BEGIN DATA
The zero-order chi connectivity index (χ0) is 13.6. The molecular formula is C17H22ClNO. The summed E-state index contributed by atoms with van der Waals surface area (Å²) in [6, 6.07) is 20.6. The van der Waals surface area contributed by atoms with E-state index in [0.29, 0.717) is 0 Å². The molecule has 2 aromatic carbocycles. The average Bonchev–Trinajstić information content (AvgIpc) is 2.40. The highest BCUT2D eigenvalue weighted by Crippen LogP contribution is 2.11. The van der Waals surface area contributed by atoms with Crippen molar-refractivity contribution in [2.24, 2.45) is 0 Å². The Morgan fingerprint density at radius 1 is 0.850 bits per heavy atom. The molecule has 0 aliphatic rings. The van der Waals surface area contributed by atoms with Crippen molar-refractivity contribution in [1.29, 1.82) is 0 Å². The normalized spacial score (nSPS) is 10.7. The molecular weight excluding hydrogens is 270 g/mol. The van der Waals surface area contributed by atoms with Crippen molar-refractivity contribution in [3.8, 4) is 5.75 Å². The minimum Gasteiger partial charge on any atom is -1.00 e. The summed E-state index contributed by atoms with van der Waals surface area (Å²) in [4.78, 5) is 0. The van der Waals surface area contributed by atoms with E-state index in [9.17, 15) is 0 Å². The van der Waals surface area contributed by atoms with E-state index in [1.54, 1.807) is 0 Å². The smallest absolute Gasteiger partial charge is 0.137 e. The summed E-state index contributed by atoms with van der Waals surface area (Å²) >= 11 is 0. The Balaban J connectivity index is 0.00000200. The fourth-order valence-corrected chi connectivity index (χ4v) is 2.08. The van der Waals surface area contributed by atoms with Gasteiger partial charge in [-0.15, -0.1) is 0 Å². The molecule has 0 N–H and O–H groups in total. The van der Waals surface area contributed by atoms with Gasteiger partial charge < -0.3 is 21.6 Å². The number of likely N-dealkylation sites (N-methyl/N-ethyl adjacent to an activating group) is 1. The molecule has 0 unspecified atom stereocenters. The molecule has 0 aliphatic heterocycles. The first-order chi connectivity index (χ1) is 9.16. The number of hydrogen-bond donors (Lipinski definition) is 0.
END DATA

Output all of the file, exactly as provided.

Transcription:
The zero-order chi connectivity index (χ0) is 13.6. The molecular formula is C17H22ClNO. The summed E-state index contributed by atoms with van der Waals surface area (Å²) in [6, 6.07) is 20.6. The van der Waals surface area contributed by atoms with E-state index in [0.29, 0.717) is 0 Å². The molecule has 2 aromatic carbocycles. The average Bonchev–Trinajstić information content (AvgIpc) is 2.40. The highest BCUT2D eigenvalue weighted by Crippen LogP contribution is 2.11. The van der Waals surface area contributed by atoms with Crippen molar-refractivity contribution in [2.24, 2.45) is 0 Å². The Morgan fingerprint density at radius 1 is 0.850 bits per heavy atom. The molecule has 0 aliphatic rings. The van der Waals surface area contributed by atoms with Crippen molar-refractivity contribution in [1.29, 1.82) is 0 Å². The normalized spacial score (nSPS) is 10.7. The molecular weight excluding hydrogens is 270 g/mol. The van der Waals surface area contributed by atoms with Crippen molar-refractivity contribution in [3.8, 4) is 5.75 Å². The minimum Gasteiger partial charge on any atom is -1.00 e. The summed E-state index contributed by atoms with van der Waals surface area (Å²) in [4.78, 5) is 0. The van der Waals surface area contributed by atoms with E-state index in [9.17, 15) is 0 Å². The van der Waals surface area contributed by atoms with E-state index in [1.54, 1.807) is 0 Å². The smallest absolute Gasteiger partial charge is 0.137 e. The summed E-state index contributed by atoms with van der Waals surface area (Å²) >= 11 is 0. The Balaban J connectivity index is 0.00000200. The fourth-order valence-corrected chi connectivity index (χ4v) is 2.08. The van der Waals surface area contributed by atoms with Gasteiger partial charge in [-0.15, -0.1) is 0 Å². The molecule has 0 N–H and O–H groups in total. The van der Waals surface area contributed by atoms with Gasteiger partial charge < -0.3 is 21.6 Å². The number of likely N-dealkylation sites (N-methyl/N-ethyl adjacent to an activating group) is 1. The molecule has 0 unspecified atom stereocenters. The molecule has 0 aliphatic heterocycles. The first-order chi connectivity index (χ1) is 9.16. The number of hydrogen-bond donors (Lipinski definition) is 0.